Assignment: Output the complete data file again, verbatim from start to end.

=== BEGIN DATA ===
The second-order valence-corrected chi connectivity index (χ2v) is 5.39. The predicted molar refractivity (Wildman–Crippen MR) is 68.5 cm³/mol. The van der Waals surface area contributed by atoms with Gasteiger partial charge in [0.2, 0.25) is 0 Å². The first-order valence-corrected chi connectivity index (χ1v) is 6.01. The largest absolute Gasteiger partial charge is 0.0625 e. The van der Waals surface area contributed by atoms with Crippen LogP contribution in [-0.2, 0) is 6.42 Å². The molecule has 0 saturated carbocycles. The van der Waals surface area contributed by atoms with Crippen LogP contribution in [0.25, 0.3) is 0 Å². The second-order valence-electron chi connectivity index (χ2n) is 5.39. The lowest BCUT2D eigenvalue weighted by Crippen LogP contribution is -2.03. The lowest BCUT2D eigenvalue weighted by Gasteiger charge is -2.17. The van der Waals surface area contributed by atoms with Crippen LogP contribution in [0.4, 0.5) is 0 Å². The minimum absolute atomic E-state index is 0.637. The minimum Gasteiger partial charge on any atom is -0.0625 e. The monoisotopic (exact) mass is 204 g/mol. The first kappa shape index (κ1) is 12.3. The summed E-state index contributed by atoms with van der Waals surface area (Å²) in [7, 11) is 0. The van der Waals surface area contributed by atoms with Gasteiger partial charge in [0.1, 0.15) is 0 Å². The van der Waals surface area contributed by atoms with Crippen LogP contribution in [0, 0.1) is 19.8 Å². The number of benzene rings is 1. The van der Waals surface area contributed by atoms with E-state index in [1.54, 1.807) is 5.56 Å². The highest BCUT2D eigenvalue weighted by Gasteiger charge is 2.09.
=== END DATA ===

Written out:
The second-order valence-corrected chi connectivity index (χ2v) is 5.39. The predicted molar refractivity (Wildman–Crippen MR) is 68.5 cm³/mol. The van der Waals surface area contributed by atoms with Gasteiger partial charge in [0.2, 0.25) is 0 Å². The first-order valence-corrected chi connectivity index (χ1v) is 6.01. The largest absolute Gasteiger partial charge is 0.0625 e. The van der Waals surface area contributed by atoms with Crippen LogP contribution in [-0.2, 0) is 6.42 Å². The molecule has 0 saturated carbocycles. The van der Waals surface area contributed by atoms with Crippen LogP contribution in [0.25, 0.3) is 0 Å². The second-order valence-electron chi connectivity index (χ2n) is 5.39. The lowest BCUT2D eigenvalue weighted by Crippen LogP contribution is -2.03. The lowest BCUT2D eigenvalue weighted by Gasteiger charge is -2.17. The van der Waals surface area contributed by atoms with Crippen LogP contribution in [0.4, 0.5) is 0 Å². The minimum absolute atomic E-state index is 0.637. The minimum Gasteiger partial charge on any atom is -0.0625 e. The monoisotopic (exact) mass is 204 g/mol. The first kappa shape index (κ1) is 12.3. The summed E-state index contributed by atoms with van der Waals surface area (Å²) in [7, 11) is 0. The van der Waals surface area contributed by atoms with Gasteiger partial charge in [0.1, 0.15) is 0 Å². The van der Waals surface area contributed by atoms with Crippen LogP contribution in [0, 0.1) is 19.8 Å². The number of benzene rings is 1. The van der Waals surface area contributed by atoms with E-state index in [1.54, 1.807) is 5.56 Å². The highest BCUT2D eigenvalue weighted by Gasteiger charge is 2.09.